Born in Honduras in 1957 and raised in El Salvador, Horacio Castellanos Moya attended college in Toronto. He returned to El Salvador in 1980 in the teeth of a popular uprising against the government and witnessed the massacre of unarmed students and workers which prompted him to travel to Costa Rica and then Mexico where he became a journalist. When it came time to write novels, his list includes Senseless, a tale of a sex-obsessed alcoholic writer hired by the Catholic Church to clean up a lengt Born in Honduras in 1957 and raised in El Salvador, Horacio Castellanos Moya attended college in Toronto. He returned to El Salvador in 1980 in the teeth of a popular uprising against the government and witnessed the massacre of unarmed students and workers which prompted him to travel to Costa Rica and then Mexico where he became a journalist. When it came time to write novels, his list includes Senseless, a tale of a sex-obsessed alcoholic writer hired by the Catholic Church to clean up a lengthy government report on the torture and eventual slaughter of thousands of innocent villagers; She-Devil in the Mirror where a woman investigates the cold blooded murder of her best friend, a murder taking place in her friend’s own living room in front of her two young daughters; Revulsion: Thomas Bernhard in San Salvador, written as a furious one paragraph rant on the injustices committed against the people of El Salvador, a book that earned the novelist death threats. One work of the author's I find particularly compelling is his short story Confinement where we listen in on what goes through the mind of an El Salvador guerrilla in hiding, confined to a room in a home of a family sympathetic to his cause. The guerrilla feels trapped in the hot room; he’d like to have a drink. If he could live his life over again, he’d live exactly as his instincts dictate; after all, he joined the revolution out of instinct, like a tiger sniffing out its prey. And when he gets out? He’d be happy, ready to dive back into the city, a good thing, like being born again. In The Dream of My Return we likewise listen in on the thoughts of a man in crisis, this time its Erasmo, a journalist from El Salvador who is currently living in exile in Mexico City. Erasmo shares much in common with that guerrilla in hiding: he experiences exile as a confinement; he yearns to dive back into his native El Salvador and thus be reborn as the new Erasmo; last but hardly least, he could use a drink. Actually, there’s more than just Erasmo’s thoughts – we also listen in on his conversations with his family and fellow exiles and follow his movements and actions in and around Mexico City. But since there are no breaks in the long paragraphs from first page to last, it’s as if dialogue and discussion, events and encounters are all contained within the journalist’s stream-of-consciousness, as if the outside world is compressed inside Erasmo - the mind as restricted to a hot room; the mind as insurgent guerrilla. I read The Dream of My Return over the course of two weeks. At 135 pages the novel is short enough to finish in one or two sittings but I wanted to remain with the narrator, suffering through his crisis, feeling the full impact of his plight as he lives in a pressure cooker with the temperature turned up again and again in all sorts of ways. And that’s all sorts of ways as in the following: Suspicion, Paranoia, Fear: Erasmo can’t go to a doctor without sensing he could be poisoned; he can’t converse with his fellow Salvadorians without looking around to see if any of the men or women in the room are enemy informants. After all, there are so many enemies – agents of the El Salvador military government and the American CIA, to name just two. Drinking: In many respects, Erasmo is his own worst enemy – he knows he shouldn’t drink; fueled by alcohol, he might fly into a rage and usually wind up returning home only to pass out on the living room couch and wake up the next morning with a pounding headache and intolerable stomach pains. But he has oh so many issues to deal with and having a drink is such an enjoyable, effective quick fix, at least in the short term. Doctor Visits: One of the more fascinating parts of the novel finds our journalist in intense physical agony, forcing him to seek out an old retired friend of the family, a physician by the name of Don Chente who convinces his patient to undergo hypnosis. But there are consequences of his hypnosis sessions: having vivid nightmares as well as “telling the story of my life had turned into an unanticipated labor that threatened to foment dangerous internal chaos.” If this isn’t enough, Erasmo continually conjectures what he might have revealed under hypnosis, reason to cause even further alarm. Memory: Discussions with Don Chente lead to past memories, including how his father was shot in the back for political reasons, how his maternal grandmother turning him against his mother and most especially his father, a man she hated even after he was murdered. A one point he acknowledges he was “a traumatized child who broke out in tears of dread at the shriek of a siren.” Dissolved marriage: His relationship with wife Eva has turned into unending torment – fanning the fires of domestic hell is Eva admitting she had an affair with an actor by the name of Antolín. And there’s his little daughter Evita pulling at his heartstrings. Murder: Erasmo discusses with Mr. Rabbit, a former Salvadorian guerrilla, his wish to kill the man who turned him into a cuckold - the actor Antolín. Was this wise? Mr. Rabbit swings into action and hands Erasmo the hot chamber of the weapon he used to do the deed. Now the anxious journalist has even more worries. The Return: He must be nuts!! Does he really plan to take a flight to his home land where chances are he will be greeted at the airport by military police and promptly lead to prison where he will be tortured and shot? But then again, El Salvador might be just the place to rejuvenate his guilt-racked life. His makes his final decision but not until the very last paragraph. In this way, Horacio Castellanos Moya has written a thriller. "Where had I drummed up such naïve, even suicidal enthusiasm that allowed me to disguise the dream of my return not only as a stimulating adventure but also as my first step toward changing my life for the better? What made me think that the Salvadoran military would understand that I was not a guerrilla fighter but rather an independent journalist, that they would simply forget the stacks of articles I had written against them, the military, during my Mexican exile?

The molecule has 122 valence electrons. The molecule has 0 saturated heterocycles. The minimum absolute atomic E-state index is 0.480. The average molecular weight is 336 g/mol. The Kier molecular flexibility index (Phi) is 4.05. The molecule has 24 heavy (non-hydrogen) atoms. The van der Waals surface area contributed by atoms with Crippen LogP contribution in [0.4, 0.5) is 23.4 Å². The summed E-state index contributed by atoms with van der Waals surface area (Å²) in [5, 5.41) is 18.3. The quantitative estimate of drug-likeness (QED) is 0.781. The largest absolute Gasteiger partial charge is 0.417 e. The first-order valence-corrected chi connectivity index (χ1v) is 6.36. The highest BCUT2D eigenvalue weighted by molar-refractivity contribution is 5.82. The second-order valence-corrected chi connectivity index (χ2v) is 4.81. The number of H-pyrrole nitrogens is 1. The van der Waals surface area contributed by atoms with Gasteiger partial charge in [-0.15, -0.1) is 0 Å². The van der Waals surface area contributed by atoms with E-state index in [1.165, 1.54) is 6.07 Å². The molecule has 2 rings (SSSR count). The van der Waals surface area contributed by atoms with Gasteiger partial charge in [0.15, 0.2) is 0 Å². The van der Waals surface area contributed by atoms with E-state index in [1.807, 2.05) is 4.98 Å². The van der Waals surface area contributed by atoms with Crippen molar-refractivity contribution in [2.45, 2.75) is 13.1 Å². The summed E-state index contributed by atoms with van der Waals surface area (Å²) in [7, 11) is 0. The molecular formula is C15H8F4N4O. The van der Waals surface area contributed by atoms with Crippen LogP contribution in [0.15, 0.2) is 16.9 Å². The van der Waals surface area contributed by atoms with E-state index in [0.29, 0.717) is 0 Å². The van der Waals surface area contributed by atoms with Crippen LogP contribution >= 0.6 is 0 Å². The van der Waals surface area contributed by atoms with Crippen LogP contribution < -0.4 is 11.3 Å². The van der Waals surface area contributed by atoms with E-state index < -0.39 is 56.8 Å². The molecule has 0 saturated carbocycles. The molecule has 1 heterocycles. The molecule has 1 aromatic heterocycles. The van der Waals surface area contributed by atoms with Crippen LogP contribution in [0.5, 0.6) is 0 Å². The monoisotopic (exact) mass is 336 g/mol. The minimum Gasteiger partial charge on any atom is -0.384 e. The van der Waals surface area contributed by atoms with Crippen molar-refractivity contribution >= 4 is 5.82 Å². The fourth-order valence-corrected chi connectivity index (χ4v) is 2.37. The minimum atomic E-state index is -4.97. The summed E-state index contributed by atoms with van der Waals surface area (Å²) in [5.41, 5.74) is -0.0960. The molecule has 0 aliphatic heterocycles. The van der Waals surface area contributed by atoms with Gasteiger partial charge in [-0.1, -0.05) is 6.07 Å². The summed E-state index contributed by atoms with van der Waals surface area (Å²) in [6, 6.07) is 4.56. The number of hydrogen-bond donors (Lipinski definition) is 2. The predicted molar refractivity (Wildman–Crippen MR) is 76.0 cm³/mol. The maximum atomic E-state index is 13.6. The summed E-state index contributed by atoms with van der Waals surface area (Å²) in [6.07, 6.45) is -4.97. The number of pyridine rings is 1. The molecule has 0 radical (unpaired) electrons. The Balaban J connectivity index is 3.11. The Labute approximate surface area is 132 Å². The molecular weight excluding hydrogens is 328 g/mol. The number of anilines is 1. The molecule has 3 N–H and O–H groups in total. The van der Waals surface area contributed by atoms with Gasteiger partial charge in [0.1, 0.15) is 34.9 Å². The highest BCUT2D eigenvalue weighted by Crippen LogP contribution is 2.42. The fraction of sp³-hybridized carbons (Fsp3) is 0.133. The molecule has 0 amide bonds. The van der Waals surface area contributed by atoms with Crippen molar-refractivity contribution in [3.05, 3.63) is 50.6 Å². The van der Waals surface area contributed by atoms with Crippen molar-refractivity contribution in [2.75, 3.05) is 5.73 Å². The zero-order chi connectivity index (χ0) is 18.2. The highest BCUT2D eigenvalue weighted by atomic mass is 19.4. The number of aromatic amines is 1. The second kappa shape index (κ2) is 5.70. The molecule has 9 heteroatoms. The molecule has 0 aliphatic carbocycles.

2. 4 out of 5